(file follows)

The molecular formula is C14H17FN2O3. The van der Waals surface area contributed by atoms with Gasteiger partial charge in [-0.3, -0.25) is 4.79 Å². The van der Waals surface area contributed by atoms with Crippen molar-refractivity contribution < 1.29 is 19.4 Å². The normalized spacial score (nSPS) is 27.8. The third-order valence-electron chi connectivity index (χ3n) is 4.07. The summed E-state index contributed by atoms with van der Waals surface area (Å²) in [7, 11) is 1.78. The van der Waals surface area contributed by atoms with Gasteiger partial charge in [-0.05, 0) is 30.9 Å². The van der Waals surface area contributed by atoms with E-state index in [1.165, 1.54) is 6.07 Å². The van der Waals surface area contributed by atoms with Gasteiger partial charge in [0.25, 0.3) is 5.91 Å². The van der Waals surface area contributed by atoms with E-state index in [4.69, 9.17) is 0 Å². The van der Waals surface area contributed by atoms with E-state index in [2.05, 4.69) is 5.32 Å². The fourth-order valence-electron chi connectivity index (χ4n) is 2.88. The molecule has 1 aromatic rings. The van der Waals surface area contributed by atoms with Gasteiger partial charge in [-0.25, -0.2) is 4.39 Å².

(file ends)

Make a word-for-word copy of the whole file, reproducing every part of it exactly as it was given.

The molecular formula is C14H17FN2O3. The van der Waals surface area contributed by atoms with Gasteiger partial charge in [-0.3, -0.25) is 4.79 Å². The van der Waals surface area contributed by atoms with Crippen molar-refractivity contribution < 1.29 is 19.4 Å². The normalized spacial score (nSPS) is 27.8. The third-order valence-electron chi connectivity index (χ3n) is 4.07. The summed E-state index contributed by atoms with van der Waals surface area (Å²) in [7, 11) is 1.78. The van der Waals surface area contributed by atoms with Gasteiger partial charge in [-0.05, 0) is 30.9 Å². The van der Waals surface area contributed by atoms with E-state index in [1.165, 1.54) is 6.07 Å². The van der Waals surface area contributed by atoms with Gasteiger partial charge in [0.25, 0.3) is 5.91 Å². The van der Waals surface area contributed by atoms with E-state index in [4.69, 9.17) is 0 Å². The van der Waals surface area contributed by atoms with E-state index in [2.05, 4.69) is 5.32 Å². The fourth-order valence-electron chi connectivity index (χ4n) is 2.88. The molecule has 1 aromatic rings. The van der Waals surface area contributed by atoms with Gasteiger partial charge in [-0.25, -0.2) is 4.39 Å².